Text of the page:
The end result of J&J’s reaction was that the public viewed Tylenol as being the unfortunate victim of a malicious drug-tampering crime. After an initial drop in sales immediately following the product recalls, the Tylenol brand soon regained its entire market share. And even more importantly, Tylenol became the first product in the industry to feature new tamper-resistant drug packaging safety – and within just six months of the crisis.
You can well imagine how the general public today might react if this same crime involved a GSK drug now that the company has been vilified through its fraudulent activities, each one deliberately undertaken purely to increase sales revenues.
GSK’s drugs named in the $3 billion penalties were considered blockbusters for the company – well worth paying off criminal and civil fines for. Annual sales of the drug Avandia were still as high as $1.2 billion in 2009, and that was two years after alarming study results published in The New England Journal of Medicine had linked Avandia to significantly increased heart attack rates.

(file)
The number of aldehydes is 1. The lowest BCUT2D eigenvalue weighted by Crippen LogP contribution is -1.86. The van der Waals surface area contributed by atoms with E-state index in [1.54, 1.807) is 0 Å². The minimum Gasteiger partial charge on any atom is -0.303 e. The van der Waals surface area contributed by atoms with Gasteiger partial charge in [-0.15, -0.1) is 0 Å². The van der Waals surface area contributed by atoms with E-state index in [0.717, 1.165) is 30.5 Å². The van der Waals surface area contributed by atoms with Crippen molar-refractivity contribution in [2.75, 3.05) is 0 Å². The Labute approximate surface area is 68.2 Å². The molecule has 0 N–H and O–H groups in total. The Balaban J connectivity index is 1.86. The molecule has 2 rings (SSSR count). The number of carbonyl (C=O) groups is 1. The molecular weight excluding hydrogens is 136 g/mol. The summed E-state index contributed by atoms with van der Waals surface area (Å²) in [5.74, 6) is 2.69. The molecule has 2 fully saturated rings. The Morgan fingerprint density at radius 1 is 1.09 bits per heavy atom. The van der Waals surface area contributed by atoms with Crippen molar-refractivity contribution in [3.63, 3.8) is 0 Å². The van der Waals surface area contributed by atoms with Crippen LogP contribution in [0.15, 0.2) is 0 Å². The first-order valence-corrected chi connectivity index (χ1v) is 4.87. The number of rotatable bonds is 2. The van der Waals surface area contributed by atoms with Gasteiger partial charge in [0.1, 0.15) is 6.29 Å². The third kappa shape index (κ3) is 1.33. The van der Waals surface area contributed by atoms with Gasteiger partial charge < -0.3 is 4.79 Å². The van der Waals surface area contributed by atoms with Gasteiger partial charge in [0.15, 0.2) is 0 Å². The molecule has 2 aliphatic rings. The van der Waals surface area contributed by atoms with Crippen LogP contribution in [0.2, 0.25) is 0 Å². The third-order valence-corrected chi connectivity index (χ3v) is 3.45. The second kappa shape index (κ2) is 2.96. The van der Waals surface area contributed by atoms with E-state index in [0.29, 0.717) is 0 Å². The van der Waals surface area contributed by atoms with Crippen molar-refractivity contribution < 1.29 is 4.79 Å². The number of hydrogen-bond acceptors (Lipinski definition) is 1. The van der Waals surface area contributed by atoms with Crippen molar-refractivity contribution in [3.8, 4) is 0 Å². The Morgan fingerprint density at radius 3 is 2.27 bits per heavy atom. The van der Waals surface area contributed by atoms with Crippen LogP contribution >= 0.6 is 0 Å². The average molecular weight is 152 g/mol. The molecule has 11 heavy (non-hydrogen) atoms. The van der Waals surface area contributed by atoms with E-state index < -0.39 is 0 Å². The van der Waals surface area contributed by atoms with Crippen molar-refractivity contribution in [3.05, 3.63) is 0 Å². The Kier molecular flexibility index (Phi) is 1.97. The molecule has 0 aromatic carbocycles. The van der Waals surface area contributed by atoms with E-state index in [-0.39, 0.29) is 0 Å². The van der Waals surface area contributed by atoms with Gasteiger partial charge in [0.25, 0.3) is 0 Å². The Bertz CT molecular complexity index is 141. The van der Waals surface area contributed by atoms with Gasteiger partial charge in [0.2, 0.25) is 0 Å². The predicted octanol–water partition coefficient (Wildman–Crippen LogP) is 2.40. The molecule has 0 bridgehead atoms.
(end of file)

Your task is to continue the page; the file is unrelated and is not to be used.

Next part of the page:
But it’s not just the drug company under the glare of criticism here.
Philip Ball not only attacks industry marketing practices, but he also has some withering words to describe physicians who are on the take from GSK and other drug companies, in what’s been called a trend toward “marketing-based medicine”. The drug industry spends up to 25% of overall annual operating budgets paying doctors (those they declare as “thought leaders“ or “key opinion leaders“) to speak to other doctors through corporate Speakers Bureau programs to help convince them to prescribe specific brand name drugs. Ball believes, as he told The Guardian, that, despite widespread popular cynicism about doctors being in the pockets of the drug companies: